A second St. Patrick’s Day in a row in lockdown. Hard to believe. And hard to live. There’s no need here for me to rehearse in detail what we’ve been through and what we are going through. So many have experienced isolation, exhaustion and stress, fear and anxiety, worries about health and work, disrupted timetables for young and old, and not least, distressing farewells to loved ones.
On this St. Patrick’s Day we can take some comfort in knowing Patrick experienced isolation, a world turned upside down, fears and stress, distance from loved ones. Locked in a slave trade minding sheep for six years, far from family and friends. When eventually he was freed he ended up feeling called to come back and embark on a mission he could never have imagined, travelling the four corners of Ireland with a Good News story that was great but all he while he knew only too well how fragile he was, how limited in competencies, how great a sinner he was, how much he would need to trust more. But in humility he simply decided to let God lead him day by day, and God wove a wonderful tapestry out of all the bits and pieces of his life.
So let’s allow ourselves hear three words from his writings which are the first pieces of literature we have in Ireland.
He relied on God’s strength and prayed that God’s strength would “pilot us”. It’s a good image. A pilot is someone qualified to steer a ship or fly an aircraft. They know what they’re doing. They point in the right direction. They get you to the destination. God’s strength might be another way for St. Patrick to say the Holy Spirit. We know he had a great love for the Holy Spirit. He called the Spirit, the gift of God. St. Patrick invites us to be friends of the Holy Spirit, allowing the Spirit pilot our lives, show us what to do, take the necessary steps at this step of Coronavirus. So there’s an invitation to listen to the voice of the Holy Spirit speaking inside us.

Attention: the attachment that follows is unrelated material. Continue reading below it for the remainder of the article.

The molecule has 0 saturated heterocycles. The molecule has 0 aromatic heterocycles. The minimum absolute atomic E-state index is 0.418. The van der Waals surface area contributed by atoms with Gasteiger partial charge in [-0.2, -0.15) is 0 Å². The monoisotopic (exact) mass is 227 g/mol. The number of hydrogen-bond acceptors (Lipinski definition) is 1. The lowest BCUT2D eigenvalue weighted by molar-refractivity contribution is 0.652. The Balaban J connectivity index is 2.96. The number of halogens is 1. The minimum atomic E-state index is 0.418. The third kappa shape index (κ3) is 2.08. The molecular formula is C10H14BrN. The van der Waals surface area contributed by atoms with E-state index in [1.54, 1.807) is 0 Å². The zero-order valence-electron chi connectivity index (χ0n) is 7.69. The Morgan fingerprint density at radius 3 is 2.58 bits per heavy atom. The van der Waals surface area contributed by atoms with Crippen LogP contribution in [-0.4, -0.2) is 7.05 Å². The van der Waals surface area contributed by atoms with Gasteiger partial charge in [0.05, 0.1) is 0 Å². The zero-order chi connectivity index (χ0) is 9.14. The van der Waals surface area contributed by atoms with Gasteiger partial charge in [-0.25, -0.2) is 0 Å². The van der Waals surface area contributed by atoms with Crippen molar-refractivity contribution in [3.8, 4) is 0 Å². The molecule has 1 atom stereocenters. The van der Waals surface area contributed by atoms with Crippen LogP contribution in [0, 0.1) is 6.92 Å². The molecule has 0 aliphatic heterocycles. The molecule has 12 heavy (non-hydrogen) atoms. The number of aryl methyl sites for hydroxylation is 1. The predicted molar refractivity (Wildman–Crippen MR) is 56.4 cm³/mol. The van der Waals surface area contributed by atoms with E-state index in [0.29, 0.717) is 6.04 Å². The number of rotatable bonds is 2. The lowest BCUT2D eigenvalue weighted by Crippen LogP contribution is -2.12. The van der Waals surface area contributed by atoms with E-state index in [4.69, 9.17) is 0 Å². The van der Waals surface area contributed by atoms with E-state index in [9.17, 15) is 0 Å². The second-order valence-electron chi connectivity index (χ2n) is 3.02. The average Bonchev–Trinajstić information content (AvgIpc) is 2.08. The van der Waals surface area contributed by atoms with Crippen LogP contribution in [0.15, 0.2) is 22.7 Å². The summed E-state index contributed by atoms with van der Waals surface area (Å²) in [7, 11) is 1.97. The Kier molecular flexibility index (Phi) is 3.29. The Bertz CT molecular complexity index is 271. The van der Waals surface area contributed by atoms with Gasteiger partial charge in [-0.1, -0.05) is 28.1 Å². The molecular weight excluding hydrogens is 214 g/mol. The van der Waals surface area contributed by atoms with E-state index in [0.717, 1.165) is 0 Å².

A second word from St. Patrick is: “strive to do bigger and better things” (Conf. 47). Patrick understood God is generous. God has placed in our lives great potential that he wants us to develop day by day. Patrick kept going outside himself to others in mission even when there were adversities. Perhaps at times we feel limited in what we can do with all the restrictions. Still, every day is a chance to improve a little more in love of God and love of our neighbour. I was talking to an elderly person recently and they said to me: “I need to trust and hope more”. That struck me. We all have areas we can do bigger and better. Yes, trust, hope, pray, reach out…
A third word from St. Patrick, one that might surprise is the opening word of St. Patrick’s “Confession”. He writes, “I am Patrick, a sinner”. We think of one of the very first interviews with Pope Francis when he was asked “Who is Jorge Bergoglio?”. The Pope thought for a moment and then simply answer “I am a sinner” and then went on to speak of mercy. St. Patrick too was a realist. He acknowledged his situation. But in humility turned to God who is full of mercy. He didn’t allow himself wallow in his sinfulness or misery or self-pity. No, in recognising how God forgives us, Patrick hands over his sin to God’s mercy, believes in God’s grace and so knows we can always start again in living a Christian life, every day starting again to love, communicate, serve. For Patrick “I am a sinner” and “start again always” go together.
So three words that might help banish any snakes of despondency or feeling out of sorts this St. Patrick’s Day: let the Holy Spirit, the strength of God, be the “pilot” of your soul; “strive to do bigger and better” every day and finally hand over any sense of sinfulness to God’s mercy and start again every day.